Civics Lesson

by Quin

She spoke through the cigarette smoke, letting it filter her words, her memories. "It was horrible after the fall, when the Government vanished overnight," she said, giving the word a capital letter, making it a person, not a thing. "We stood in line for everything: food, clothing, ration coupons, coupons to get coupons. My parents stood in line for two weeks to get furniture, taking turns in that line just to get furniture for us to live on, and it was bad, ugly furniture that was like our lives, flimsy and handed down, but, it was ours. When we could afford good furniture, my mother made my father keep one piece, so we could remember, as if I would forget going to school in boys underwear." Her words fell to the floor when she stopped talking, reminding me she was only 23, and all of this had happened in a time when I was worried if shoulder pads would stay in fashion another season, and I wept.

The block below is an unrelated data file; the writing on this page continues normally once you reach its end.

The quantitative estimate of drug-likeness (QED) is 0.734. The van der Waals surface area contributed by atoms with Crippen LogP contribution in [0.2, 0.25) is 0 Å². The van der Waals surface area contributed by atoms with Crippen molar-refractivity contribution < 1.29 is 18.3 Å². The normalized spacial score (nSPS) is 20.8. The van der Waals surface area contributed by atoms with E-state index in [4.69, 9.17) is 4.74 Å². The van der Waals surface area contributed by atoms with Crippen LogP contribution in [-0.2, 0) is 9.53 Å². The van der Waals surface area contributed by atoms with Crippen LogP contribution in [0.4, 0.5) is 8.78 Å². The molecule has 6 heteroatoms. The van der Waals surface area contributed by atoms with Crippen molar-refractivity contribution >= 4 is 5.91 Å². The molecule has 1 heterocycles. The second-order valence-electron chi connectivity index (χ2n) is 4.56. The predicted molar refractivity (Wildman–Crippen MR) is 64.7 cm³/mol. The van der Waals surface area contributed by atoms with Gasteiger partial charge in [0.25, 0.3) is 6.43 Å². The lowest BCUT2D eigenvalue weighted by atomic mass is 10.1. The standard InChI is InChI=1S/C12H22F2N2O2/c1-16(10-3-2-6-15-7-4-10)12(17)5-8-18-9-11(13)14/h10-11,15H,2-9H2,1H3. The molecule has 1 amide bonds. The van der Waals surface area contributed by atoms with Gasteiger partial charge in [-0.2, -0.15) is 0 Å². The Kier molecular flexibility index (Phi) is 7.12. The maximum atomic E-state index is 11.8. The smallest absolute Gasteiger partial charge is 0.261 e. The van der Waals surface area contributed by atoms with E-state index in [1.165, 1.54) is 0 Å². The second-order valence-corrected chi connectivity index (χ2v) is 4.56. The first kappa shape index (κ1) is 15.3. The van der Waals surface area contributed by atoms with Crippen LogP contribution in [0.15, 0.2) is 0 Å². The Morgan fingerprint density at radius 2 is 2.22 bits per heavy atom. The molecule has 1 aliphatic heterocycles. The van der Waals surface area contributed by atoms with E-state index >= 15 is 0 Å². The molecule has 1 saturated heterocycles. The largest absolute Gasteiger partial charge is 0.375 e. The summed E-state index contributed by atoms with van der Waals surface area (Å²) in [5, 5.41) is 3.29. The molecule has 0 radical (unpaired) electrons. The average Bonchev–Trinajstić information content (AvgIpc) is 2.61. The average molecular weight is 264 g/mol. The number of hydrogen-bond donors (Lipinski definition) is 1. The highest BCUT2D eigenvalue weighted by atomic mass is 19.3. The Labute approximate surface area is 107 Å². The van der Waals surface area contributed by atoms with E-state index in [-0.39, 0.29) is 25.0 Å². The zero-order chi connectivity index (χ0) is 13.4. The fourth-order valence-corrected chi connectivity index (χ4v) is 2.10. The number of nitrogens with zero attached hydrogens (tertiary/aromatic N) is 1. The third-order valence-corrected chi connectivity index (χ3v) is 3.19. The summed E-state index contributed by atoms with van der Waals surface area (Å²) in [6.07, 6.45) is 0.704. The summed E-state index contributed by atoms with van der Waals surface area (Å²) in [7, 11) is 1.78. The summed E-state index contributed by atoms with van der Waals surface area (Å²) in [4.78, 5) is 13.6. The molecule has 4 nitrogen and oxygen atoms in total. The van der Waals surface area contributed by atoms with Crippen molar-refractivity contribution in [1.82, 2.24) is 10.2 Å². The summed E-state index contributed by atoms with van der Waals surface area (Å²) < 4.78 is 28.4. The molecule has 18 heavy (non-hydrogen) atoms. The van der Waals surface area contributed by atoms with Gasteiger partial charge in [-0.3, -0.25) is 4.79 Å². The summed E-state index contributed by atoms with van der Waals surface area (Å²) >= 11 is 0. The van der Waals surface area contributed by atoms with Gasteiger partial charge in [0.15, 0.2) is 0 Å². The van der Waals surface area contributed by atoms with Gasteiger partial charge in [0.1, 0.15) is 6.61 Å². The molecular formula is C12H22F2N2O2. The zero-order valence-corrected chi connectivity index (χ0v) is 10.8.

Quin, author of Words, is the nom de plume of a woman born and raised in New Orleans, who spent time in Colorado and later in Utah (where theater was discovered and taken to heart). Her children are loved forever, a terrier sleeps at her feet, and words ache to escape onto paper. Her version of life in New York is here.